Erwin Boeren 270002C43V ERWIN.BOEREN@NL.IBM.COM | | Tags:  openpages research grc algorithmics enterprise ibm management risk | 1 Comments | 2,265 Visits
In the last 2 months three independent researchers have given their opinion on IBM’s approach to risk management. All 3 are very positive towards the areas of Innovation, Market Presence, Functionality and Enterprise GRC capabilities.
Forrester in the Forresterwave EGRC 2011: The OpenPages platform remains one of the most consistently strong enterprise GRC platforms on the market today. The company’s vision is to enable senior management to make strategic risk and reward decisions to improve business performance and reduce exposure to risks and loss on investments. The OpenPages platform’s GRC management and analytics features are just one example of where this mission will play out."
Gartner in its September update: The OpenPages platform has solid capabilities in all the core functions, has above-average support for ERM and ORM, and is rated very high on financial reporting integrity compliance. It continues to execute consistently on a well-planned road map.”
Chartis published its Risk Top 100 last November with IBM ranked the No.1 vendor in the area of Risk Management. With special rewards for Functionality, Market Presence, Innovation, Fund & Asset Management, Market Risk, Operational Risk and Enterprise GRC.
In the Chartis RiskTech 100 IBM was measured for the first time along the qualitative and quantitative risk capabilities (read the acquisitions of OpenPages and Algorithmics). In the Gartner and Forrester publications the latest Algorithmics acquisition was not taken into account.
Interesting enough researchers praise IBM for immediately adding value to its acquisitions. One year ago IBM was ranked number 7 in the RiskTech 100 and now IBM is on top of the list. Not because the individual products are that good but because the minimal overlap and immediate integrations create added value for customers.
Adding Risk to the area of Business Analytics (Business Analytics is one of the 4 key initiatives of IBM towards 2015, driven by our new CEO Gini Rometty) is a great step into Smarter Risk. Capabilities like predictive intelligence, driver based planning, regulatory reporting, scenario testing, forecasting, dashboarding, scorecarding, reporting and analysis will give a great boost if you apply this to risk. This is where the convergence of performance management and risk management create great value for our customers.>
Blog post from Erwin Boeren, Governance Risk & Compliance Leader IBM Europe
Richard Steinberg 270004HRBG firstname.lastname@example.org | | Tags:  grc risk_management | 0 Comments | 1,052 Visits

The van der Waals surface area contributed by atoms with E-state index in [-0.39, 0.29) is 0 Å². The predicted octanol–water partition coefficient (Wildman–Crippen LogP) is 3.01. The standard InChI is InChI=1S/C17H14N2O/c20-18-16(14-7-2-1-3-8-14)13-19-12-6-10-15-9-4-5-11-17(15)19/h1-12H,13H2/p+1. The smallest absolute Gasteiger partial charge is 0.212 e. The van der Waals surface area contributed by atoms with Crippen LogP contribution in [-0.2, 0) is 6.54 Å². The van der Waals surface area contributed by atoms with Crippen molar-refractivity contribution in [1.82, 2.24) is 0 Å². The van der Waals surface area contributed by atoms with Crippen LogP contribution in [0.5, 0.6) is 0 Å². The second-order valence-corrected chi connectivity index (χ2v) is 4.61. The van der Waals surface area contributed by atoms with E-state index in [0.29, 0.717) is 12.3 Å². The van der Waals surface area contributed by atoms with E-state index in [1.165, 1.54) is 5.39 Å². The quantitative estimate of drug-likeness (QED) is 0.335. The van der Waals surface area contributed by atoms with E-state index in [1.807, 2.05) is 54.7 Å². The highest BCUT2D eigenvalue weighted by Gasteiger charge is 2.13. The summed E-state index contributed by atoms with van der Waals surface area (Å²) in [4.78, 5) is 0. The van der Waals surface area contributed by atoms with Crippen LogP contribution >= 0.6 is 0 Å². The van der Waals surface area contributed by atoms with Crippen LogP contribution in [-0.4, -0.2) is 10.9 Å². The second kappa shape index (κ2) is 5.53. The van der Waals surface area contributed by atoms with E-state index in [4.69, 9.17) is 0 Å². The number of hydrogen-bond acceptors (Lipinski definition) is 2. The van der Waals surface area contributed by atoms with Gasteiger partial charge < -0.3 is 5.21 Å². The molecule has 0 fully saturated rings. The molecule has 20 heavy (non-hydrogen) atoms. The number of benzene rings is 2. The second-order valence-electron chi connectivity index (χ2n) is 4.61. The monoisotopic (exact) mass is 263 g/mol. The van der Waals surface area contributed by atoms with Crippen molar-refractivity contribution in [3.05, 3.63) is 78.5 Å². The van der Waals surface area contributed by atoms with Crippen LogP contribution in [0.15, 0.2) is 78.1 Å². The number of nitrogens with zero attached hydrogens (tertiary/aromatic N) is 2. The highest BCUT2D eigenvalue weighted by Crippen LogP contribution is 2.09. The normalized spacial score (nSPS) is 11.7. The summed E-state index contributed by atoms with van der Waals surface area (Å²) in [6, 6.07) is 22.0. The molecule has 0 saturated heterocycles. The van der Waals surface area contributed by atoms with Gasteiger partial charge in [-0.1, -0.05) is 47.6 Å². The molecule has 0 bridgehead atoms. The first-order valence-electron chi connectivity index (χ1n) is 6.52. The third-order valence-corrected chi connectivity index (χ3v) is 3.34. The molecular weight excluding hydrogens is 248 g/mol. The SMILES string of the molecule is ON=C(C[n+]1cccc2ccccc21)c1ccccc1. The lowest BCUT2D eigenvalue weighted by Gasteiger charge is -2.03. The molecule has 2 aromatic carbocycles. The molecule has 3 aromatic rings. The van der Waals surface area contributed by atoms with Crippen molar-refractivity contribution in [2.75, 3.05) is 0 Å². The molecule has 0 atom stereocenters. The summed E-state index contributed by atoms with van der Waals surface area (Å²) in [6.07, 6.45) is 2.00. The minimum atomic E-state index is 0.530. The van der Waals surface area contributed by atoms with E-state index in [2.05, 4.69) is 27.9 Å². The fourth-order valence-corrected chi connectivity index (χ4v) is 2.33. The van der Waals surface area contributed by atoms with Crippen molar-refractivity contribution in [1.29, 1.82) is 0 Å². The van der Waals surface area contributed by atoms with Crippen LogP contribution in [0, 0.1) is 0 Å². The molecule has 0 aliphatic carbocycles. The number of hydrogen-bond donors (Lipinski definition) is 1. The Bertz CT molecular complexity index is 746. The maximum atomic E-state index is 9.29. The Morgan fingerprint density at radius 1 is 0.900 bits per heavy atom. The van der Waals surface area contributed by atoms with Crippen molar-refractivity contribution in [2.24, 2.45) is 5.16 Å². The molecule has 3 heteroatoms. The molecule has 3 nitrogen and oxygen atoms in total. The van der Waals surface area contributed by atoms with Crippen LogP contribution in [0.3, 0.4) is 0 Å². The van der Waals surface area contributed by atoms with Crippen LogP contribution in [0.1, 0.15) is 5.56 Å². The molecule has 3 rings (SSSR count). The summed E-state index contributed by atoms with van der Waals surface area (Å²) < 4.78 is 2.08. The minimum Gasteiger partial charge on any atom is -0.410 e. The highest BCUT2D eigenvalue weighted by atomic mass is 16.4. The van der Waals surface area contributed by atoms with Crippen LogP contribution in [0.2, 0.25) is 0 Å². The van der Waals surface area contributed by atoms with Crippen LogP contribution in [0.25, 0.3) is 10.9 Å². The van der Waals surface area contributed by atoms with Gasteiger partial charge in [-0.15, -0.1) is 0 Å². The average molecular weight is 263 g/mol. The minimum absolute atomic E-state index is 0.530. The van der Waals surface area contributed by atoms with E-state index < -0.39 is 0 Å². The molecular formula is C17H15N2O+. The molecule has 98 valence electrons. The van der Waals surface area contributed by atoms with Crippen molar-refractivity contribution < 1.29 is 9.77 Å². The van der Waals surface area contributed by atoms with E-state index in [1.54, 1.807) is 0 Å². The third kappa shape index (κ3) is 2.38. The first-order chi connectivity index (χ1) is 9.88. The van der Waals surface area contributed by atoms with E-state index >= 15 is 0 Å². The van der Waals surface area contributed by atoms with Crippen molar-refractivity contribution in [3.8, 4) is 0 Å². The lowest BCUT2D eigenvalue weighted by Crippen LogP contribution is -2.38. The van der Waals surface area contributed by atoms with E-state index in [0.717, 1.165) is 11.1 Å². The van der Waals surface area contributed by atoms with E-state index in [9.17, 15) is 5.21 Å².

We know that MF Global, the firm run by Jon S. Corzine, recently imploded under the weight of bad bets and huge leverage. Reports say that Corzine, former U.S. Senator, Governor of New Jersey, and co-head of Goldman Sachs, did at MF Global what he did at GS – and that’s take large risks in trading. How, one could ask, could it have turned out so wrong?
Effective risk management processes have at their core identifying, analyzing and managing risks. It will be a while before we know all the details of MF Global’s risk management process, but it appears to have worked reasonably well. Wait, what – is that a misprint? Probably not.
Based on reports, Corzine knew the risks he was taking. Basically, he bet that the European leaders would act in a way to alleviate the sovereign debt crisis. He put over $6 billion of the firm’s money at risk, which with the associated leverage put the firm’s existence at risk. And the firm’s risk officers also knew, and they seemed to have done what they were supposed to – they brought the matter to the board of directors. Reports say a senior risk officer described the situation and the risks to the board, with Corzine present. The risk officer pointed out not only the nature and size of the risks, but also that risks included both potential defaults on the sovereign debt and the bonds losing sufficient value to cause a liquidity crisis at the firm. The directors listened, and decided to approve what Corzine was doing.
Now, we weren’t in the room with the directors, or inside their heads, so we don’t know whether they made a thoughtful and rational business judgment, or whether they rolled over under Corzine’s undue influence. If the latter, then they failed in their job. But if the former, then they determined that they and the firm had a risk appetite large enough to “bet the ranch.”
So, whether this is a failure of risk management will be decided as the investigations continue and more facts emerge. And of course the missing “segregated” client funds is another matter, likely centered on specific internal controls over that money and what control activities might have been overridden by more senior executives. Also at issue is whether regulators did their job effectively. It will be interesting, indeed, to learn more, as no doubt we will as the investigations unfold.